Communities

An ecologic community is a group of organisms living together in a specific location at a particular time. This is the definition that many ecologists would accept; but the term community has been used in many other ways, and no real consensus has ever emerged. Some ecologists would use the definition with which I began, but would add that different species occur together because they share the same environmental requirements or limitations; and some would go further to say that some organisms occur together in such groups because of environmental constraints and because of interactions among the components. Others would stress the vagaries of recruitment and colonization. In the ecologic literature of the last twenty years or so, a community is most often considered to be either the organisms living in a defined space (the "geographic definition"—the ecologist specifies the space) or the local representatives of a higher taxonomic group (bird, lizard, or mammal communities—the "taxonomic definition").

Ecologists have spent a lot of time arguing about what communities are supposed to be and how they should be recognized: whether they are arbitrary units or natural associations, the nature of their boundaries, and the issues of stability and membership rules versus continuous variation and open membership. Some have even suggested dropping the term altogether, and using patch, association, or assemblage to refer to local co-occurrences of species. Others see communities as reflections of local ecosystems, consisting of population systems and at the same time forming the working parts ofregional ecosystems. It is at least safe to generalize that when ecologists talk about communities, they are stressing composition; when they talk about ecosystems, the emphasis is on processes. In this sense, description of community patterns provides a picture of the organization of organisms within local ecosystems—in other words, communities are the tangible frameworks of dynamic ecologic systems.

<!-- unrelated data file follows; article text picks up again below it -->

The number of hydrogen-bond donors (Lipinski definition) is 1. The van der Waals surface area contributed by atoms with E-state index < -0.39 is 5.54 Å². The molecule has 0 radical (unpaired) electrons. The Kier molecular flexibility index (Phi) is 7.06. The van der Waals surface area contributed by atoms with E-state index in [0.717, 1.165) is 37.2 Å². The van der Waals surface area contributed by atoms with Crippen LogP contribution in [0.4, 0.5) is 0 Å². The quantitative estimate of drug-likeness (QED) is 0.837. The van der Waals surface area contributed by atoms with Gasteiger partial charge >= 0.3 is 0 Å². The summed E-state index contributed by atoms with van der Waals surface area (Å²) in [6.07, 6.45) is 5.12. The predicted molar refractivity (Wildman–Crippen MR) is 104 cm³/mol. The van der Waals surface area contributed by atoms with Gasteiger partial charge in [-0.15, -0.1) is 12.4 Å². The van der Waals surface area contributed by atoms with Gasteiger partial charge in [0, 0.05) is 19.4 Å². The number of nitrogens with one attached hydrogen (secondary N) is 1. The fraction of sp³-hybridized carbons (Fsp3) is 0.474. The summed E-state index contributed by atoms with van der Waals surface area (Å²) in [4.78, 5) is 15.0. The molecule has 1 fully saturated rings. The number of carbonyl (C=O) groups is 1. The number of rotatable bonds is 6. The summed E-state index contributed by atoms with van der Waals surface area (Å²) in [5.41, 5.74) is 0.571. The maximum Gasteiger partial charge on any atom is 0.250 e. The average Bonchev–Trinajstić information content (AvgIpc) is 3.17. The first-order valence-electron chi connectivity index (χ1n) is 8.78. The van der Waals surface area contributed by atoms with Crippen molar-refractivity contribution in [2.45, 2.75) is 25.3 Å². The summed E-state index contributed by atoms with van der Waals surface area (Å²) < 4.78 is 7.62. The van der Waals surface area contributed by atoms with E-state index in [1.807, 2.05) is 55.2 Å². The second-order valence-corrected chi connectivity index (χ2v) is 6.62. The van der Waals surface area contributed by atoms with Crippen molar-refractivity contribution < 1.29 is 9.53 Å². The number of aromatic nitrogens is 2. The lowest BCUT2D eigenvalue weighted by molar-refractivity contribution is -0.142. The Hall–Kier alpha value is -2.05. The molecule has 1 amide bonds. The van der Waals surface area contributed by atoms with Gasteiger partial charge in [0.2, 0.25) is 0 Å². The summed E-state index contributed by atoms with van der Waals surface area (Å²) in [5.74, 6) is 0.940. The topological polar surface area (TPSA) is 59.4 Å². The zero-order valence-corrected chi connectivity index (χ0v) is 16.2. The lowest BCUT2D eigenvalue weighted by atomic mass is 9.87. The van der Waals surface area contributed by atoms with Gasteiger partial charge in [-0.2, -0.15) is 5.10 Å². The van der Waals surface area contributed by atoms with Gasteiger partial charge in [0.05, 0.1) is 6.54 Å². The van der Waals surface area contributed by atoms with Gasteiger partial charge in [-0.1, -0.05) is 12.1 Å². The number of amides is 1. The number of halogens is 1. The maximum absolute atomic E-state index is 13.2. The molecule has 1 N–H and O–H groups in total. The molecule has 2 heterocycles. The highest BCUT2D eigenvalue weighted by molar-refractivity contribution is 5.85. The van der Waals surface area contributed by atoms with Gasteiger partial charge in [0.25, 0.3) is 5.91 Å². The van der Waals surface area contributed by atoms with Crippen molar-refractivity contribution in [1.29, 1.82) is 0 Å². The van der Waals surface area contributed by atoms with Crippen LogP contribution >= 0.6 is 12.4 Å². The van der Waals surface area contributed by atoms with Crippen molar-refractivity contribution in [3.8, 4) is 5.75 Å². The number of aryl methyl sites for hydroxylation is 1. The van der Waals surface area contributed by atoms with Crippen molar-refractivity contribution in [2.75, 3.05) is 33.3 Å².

Community Composition

One can think about compositional properties either as parts of an idealistic community concept (the things that make communities what they are) or as attributes that can be measured quantitatively and used in statistical comparisons. One can arbitrarily define the extent of an association of interest, or analytic techniques can be employed to delineate the community. Listed and defined below are some of the most common attributes or properties used in community ecology.

• Species composition—A list of the different organisms co-occurring at a particular place or in a sample is the most fundamental characterization of a community. In most studies, a favorite taxonomic group is emphasized, or a functional group of unrelated organisms is the focus of attention. Few community inventories are exhaustive, because of limited taxonomic expertise, desire to study what are thought to be the most revealing parts of an assemblage, or time limitations on the study. The first thing a community ecologist does in a field survey or when processing a sample is to compile an accurate list of the species.

• Species richness—Species richness is simply the number of species in an area of interest or a sample unit. The basic measurement of species richness is the most straightforward description of biodiversity. For example, a tree canopy in a Louisiana swamp might contain a hundred species of invertebrates of various kinds, but one in a mature tropical forest in Ecuador might contain more than a thousand. Ecologists want to know what produces such striking differences in richness.

• Abundance—The number of individuals belonging to different species is another basic community attribute. When one gives the results of a census in terms of raw numbers of individual organisms, the pattern is one of absolute abundances; giving the results in the form of percentages is an expression of relative abundances; and ordering species from most to least abundant is the pattern of rank abundances. It is also possible to report abundance in terms of biomass, coverage of surfaces, productivity, or other means that relate more to function than simply to numbers of organisms.